Non-negative matrix factorisation (NMF) is a dimension reduction technique that is commonly applied in a number of different fields, for example:
- in topic modelling, applied to the document x word matrix;
- in speech processing, applied to the matrix of magnitude spectrograms of framed audio;
- in recommendation systems, applied to the user x item interaction matrix.
Due to its non-negativity constraint, it has the wonderful property of decomposing a objects as an additive combination of (often very meaningful) parts. However, as with all unsupervised learning tasks, it is sensitive to the relative scale of different features.
The fundamental problem is that the informativeness of a feature need not be related to its scale. For example, when processing speech, the highest-energy components of a magnitude spectrogram are those of the least perceptual importance! So when NMF decides which information to discard into order to achieve a low-rank factorisation that minimises the error function, it can be the signal, not the noise, that is sacrificed. This problem is not unique to NMF, of course: PCA retains those dimensions of the sample cloud that have the greatest variance.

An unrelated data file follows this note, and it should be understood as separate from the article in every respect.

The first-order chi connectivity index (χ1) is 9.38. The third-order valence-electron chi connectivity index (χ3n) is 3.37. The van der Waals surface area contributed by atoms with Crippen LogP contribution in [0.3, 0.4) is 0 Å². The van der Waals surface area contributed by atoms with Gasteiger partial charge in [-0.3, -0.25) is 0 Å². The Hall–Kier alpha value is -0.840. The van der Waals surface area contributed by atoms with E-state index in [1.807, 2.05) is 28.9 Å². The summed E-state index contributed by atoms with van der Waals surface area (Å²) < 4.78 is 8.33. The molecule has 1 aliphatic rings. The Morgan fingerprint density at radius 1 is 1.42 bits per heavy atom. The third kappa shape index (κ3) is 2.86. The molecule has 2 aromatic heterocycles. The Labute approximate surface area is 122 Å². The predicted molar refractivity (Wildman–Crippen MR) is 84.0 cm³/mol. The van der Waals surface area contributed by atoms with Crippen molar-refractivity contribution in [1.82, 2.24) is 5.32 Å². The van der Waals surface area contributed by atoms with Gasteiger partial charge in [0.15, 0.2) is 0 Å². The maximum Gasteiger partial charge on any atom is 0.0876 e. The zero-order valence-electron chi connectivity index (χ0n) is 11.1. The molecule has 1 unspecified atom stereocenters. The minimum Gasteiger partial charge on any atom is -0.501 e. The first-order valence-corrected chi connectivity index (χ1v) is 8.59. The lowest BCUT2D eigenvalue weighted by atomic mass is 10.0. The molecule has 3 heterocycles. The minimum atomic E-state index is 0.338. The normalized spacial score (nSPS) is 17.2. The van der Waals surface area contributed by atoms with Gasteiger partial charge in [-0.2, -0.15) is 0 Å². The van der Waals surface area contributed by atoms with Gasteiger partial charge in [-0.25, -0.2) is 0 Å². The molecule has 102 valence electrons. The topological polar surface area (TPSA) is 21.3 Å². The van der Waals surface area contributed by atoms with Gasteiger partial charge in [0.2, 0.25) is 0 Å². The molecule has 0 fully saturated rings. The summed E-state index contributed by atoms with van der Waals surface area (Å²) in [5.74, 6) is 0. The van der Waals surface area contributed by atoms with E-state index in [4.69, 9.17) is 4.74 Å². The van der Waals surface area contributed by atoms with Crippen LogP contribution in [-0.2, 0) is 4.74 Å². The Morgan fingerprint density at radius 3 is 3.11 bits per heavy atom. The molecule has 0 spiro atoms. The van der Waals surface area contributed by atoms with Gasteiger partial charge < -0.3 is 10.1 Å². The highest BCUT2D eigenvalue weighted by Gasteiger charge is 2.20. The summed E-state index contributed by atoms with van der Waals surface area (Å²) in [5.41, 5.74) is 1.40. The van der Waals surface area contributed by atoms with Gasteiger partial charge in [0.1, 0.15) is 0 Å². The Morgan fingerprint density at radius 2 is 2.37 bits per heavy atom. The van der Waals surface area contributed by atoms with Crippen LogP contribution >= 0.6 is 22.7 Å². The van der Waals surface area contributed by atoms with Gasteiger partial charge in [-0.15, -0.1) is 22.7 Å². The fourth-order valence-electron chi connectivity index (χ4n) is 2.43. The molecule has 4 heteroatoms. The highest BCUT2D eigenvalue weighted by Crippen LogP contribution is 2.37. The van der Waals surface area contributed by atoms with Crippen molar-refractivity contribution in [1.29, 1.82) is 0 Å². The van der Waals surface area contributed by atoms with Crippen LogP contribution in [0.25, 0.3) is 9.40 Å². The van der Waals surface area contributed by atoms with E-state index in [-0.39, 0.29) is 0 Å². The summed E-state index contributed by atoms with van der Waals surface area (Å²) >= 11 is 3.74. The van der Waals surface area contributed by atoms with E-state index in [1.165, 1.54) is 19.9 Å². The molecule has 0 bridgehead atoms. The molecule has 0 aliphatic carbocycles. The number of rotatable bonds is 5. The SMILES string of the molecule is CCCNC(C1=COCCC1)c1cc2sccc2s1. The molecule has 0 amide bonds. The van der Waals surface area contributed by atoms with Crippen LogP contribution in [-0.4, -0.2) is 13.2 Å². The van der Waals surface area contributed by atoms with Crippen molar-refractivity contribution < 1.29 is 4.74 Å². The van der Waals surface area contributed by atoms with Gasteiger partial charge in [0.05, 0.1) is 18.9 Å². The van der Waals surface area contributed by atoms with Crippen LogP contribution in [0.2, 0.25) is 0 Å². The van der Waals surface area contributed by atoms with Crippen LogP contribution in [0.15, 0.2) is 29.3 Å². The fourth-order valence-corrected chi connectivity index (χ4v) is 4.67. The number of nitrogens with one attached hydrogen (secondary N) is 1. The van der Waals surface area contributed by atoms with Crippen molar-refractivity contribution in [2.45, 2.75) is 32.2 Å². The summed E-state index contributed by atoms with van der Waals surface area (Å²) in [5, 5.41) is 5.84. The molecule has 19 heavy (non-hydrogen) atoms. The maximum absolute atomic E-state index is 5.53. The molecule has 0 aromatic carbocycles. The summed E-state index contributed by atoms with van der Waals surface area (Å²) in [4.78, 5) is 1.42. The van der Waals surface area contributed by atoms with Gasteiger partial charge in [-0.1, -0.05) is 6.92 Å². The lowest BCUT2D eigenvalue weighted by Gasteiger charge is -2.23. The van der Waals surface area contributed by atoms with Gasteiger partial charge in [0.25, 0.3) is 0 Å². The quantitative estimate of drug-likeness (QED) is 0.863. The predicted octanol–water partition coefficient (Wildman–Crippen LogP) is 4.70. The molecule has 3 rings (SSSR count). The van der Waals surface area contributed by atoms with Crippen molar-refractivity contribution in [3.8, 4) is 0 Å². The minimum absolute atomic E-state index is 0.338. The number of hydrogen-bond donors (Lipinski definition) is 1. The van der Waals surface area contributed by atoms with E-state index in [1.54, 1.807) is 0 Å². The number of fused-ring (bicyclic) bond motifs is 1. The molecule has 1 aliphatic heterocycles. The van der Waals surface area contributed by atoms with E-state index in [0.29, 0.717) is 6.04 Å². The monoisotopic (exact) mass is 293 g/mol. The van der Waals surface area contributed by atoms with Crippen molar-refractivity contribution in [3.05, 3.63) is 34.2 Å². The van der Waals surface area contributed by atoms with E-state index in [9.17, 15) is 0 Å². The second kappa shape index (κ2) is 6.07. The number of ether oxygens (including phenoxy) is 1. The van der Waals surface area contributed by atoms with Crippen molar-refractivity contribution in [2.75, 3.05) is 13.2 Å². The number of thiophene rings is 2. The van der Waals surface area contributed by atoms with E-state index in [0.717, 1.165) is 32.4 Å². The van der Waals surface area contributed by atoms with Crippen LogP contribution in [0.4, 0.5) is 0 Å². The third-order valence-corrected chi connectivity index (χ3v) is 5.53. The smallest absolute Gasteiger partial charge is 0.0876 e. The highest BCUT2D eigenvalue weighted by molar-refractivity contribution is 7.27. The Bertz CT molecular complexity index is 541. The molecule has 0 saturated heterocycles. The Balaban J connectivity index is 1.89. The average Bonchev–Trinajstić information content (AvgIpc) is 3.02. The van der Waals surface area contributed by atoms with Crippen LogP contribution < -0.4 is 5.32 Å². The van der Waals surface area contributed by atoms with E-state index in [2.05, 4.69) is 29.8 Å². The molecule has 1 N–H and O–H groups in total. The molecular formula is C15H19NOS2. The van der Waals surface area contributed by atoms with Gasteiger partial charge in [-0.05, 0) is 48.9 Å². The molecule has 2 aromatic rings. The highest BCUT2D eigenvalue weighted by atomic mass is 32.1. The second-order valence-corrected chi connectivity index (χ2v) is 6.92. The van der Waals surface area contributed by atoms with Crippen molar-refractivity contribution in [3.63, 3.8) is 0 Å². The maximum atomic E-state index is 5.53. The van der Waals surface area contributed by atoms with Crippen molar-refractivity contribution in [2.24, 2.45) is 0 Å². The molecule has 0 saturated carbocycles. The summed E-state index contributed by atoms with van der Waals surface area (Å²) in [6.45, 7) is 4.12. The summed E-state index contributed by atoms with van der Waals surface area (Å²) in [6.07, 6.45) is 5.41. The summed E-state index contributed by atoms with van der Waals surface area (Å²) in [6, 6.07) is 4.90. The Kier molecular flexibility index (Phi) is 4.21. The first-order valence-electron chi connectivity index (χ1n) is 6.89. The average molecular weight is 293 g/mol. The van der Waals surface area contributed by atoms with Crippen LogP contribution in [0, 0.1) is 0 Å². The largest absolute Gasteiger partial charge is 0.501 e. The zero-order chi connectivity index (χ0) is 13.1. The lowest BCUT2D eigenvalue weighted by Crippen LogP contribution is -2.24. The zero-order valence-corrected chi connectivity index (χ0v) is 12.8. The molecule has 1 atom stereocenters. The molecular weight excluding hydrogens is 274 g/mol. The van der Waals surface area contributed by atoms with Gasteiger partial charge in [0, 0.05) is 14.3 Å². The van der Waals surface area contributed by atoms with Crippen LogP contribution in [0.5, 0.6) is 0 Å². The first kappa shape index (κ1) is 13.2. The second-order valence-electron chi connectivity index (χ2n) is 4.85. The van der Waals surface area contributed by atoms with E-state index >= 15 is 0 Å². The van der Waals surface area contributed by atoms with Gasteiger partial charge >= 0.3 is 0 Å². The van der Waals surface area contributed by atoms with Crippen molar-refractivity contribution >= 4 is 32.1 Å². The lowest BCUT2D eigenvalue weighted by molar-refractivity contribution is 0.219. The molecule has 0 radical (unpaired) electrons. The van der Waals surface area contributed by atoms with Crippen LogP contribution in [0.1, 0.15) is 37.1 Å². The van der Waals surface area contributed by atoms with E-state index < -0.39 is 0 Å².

It is in general better to learn a feature representation jointly with the downstream task, so that the model learns to scale features according to their informativeness for the task. If NMF is for some reason still desirable, however, it is possible to better control the information loss by choosing an appropriate measure of the matrix factorisation error.
There are three common error functions used in NMF (all of which Bregman divergences): squared Euclidean, Kullback-Leibler (KL) and Itakura-Saito (IS). These are respectively quadratic, linear and invariant with respect to the feature scale. Thus, for example, NMF with the Euclidean error function gives strong preference to high-energy features, while NMF with the IS error function is agnostic to feature scale.